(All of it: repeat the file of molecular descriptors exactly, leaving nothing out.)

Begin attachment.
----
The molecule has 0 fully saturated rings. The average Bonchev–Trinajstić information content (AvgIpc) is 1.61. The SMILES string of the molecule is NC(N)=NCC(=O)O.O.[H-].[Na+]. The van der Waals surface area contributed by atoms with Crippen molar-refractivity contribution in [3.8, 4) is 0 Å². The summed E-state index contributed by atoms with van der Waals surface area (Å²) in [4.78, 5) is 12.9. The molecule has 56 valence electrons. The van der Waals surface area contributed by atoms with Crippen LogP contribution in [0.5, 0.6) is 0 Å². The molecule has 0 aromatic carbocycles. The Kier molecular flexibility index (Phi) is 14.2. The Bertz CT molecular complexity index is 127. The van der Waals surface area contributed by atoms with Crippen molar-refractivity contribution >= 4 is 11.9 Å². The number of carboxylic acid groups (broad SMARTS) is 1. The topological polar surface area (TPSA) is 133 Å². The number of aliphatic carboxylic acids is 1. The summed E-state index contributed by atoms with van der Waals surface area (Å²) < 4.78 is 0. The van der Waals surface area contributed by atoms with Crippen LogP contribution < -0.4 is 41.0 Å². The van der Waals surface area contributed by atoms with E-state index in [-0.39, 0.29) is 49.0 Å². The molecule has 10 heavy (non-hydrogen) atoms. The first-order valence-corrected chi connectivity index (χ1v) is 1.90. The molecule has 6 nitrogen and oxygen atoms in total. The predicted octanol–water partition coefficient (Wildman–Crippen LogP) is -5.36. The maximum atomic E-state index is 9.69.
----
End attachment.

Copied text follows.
The molecule has 0 fully saturated rings. The average Bonchev–Trinajstić information content (AvgIpc) is 1.61. The SMILES string of the molecule is NC(N)=NCC(=O)O.O.[H-].[Na+]. The van der Waals surface area contributed by atoms with Crippen molar-refractivity contribution in [3.8, 4) is 0 Å². The summed E-state index contributed by atoms with van der Waals surface area (Å²) in [4.78, 5) is 12.9. The molecule has 56 valence electrons. The van der Waals surface area contributed by atoms with Crippen LogP contribution in [0.5, 0.6) is 0 Å². The molecule has 0 aromatic carbocycles. The Kier molecular flexibility index (Phi) is 14.2. The Bertz CT molecular complexity index is 127. The van der Waals surface area contributed by atoms with Crippen molar-refractivity contribution >= 4 is 11.9 Å². The number of carboxylic acid groups (broad SMARTS) is 1. The topological polar surface area (TPSA) is 133 Å². The number of aliphatic carboxylic acids is 1. The summed E-state index contributed by atoms with van der Waals surface area (Å²) < 4.78 is 0. The van der Waals surface area contributed by atoms with Crippen LogP contribution < -0.4 is 41.0 Å². The van der Waals surface area contributed by atoms with E-state index in [-0.39, 0.29) is 49.0 Å². The molecule has 10 heavy (non-hydrogen) atoms. The first-order valence-corrected chi connectivity index (χ1v) is 1.90. The molecule has 6 nitrogen and oxygen atoms in total. The predicted octanol–water partition coefficient (Wildman–Crippen LogP) is -5.36. The maximum atomic E-state index is 9.69.